What is Cloud Antivirus?
Cloud antivirus programs offload antivirus workloads to a cloud-based server, rather than bogging down a user's computer with a complete antivirus suite. While traditional security programs rely on the processing power of a user's local computer, cloud computing solutions install only a small ""client"" program on a desktop, which in turn connects to the security provider's Web service. There, data from antivirus scans is analyzed, and instructions for appropriate countermeasures are sent back to the user's computer.
The cloud antivirus market is growing as both well-known and startup security companies take advantage of distributed computing technology to provide improved protection.
By relying on cloud technology to process and interpret scan data, a user's computer only needs to scan its file system periodically and then upload the results. This dramatically reduces the amount of processing power needed to keep a system safe. What's more, real-time data can be pushed to the desktop client, updating local blacklists (malicious files and sites) and whitelists (approved files and sites), rather than waiting for a user to perform a manual update or relying on once-a-week or once-a-month automatic updates. Cloud antivirus is often less expensive than purchasing a full software suite. All common antivirus features such as virus scanning, scan scheduling, reporting and file removal are a part of cloud-based antivirus offerings. The processing location is the only significant change.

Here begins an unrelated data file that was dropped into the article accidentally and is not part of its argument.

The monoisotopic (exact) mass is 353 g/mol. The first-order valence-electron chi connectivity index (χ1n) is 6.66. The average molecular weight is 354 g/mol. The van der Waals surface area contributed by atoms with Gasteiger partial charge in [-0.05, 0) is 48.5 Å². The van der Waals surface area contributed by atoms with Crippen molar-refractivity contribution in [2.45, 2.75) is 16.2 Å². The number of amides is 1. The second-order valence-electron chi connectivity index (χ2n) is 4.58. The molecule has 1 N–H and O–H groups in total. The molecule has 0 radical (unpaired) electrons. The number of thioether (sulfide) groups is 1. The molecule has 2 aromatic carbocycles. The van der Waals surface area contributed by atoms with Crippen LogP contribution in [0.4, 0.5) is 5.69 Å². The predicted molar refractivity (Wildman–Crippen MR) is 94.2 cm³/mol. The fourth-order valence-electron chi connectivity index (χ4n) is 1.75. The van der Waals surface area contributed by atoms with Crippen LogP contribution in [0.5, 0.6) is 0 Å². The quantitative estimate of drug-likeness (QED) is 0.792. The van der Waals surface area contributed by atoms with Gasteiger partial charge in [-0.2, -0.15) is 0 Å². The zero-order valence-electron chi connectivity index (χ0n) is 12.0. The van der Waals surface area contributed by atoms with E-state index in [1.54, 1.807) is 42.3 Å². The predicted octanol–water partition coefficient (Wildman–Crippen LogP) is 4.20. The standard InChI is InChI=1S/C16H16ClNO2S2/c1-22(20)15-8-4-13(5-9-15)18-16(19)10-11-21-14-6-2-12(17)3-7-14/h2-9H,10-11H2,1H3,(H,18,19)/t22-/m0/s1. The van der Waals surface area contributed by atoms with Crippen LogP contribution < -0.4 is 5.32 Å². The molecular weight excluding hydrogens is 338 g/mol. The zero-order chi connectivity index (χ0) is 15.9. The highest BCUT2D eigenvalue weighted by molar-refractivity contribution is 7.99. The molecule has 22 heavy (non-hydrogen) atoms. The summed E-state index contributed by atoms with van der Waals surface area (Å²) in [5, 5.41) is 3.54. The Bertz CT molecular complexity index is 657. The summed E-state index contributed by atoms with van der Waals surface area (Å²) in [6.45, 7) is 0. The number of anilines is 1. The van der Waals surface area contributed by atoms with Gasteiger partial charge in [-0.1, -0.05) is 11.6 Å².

Possible drawbacks of this antivirus solution include a reliance on connectivity — if a provider's Web service goes down, end-point computers are effectively left without protection, since the local client can only scan, not interpret. In addition, optimization is critical; vendors need to decide which blacklisted and whitelisted definitions are critical enough to include in the local client without bogging it down, and which can remain on a cloud server. Finally, there is some concern about user data being uploaded to cloud servers, which may pose a potential risk of secondary infection.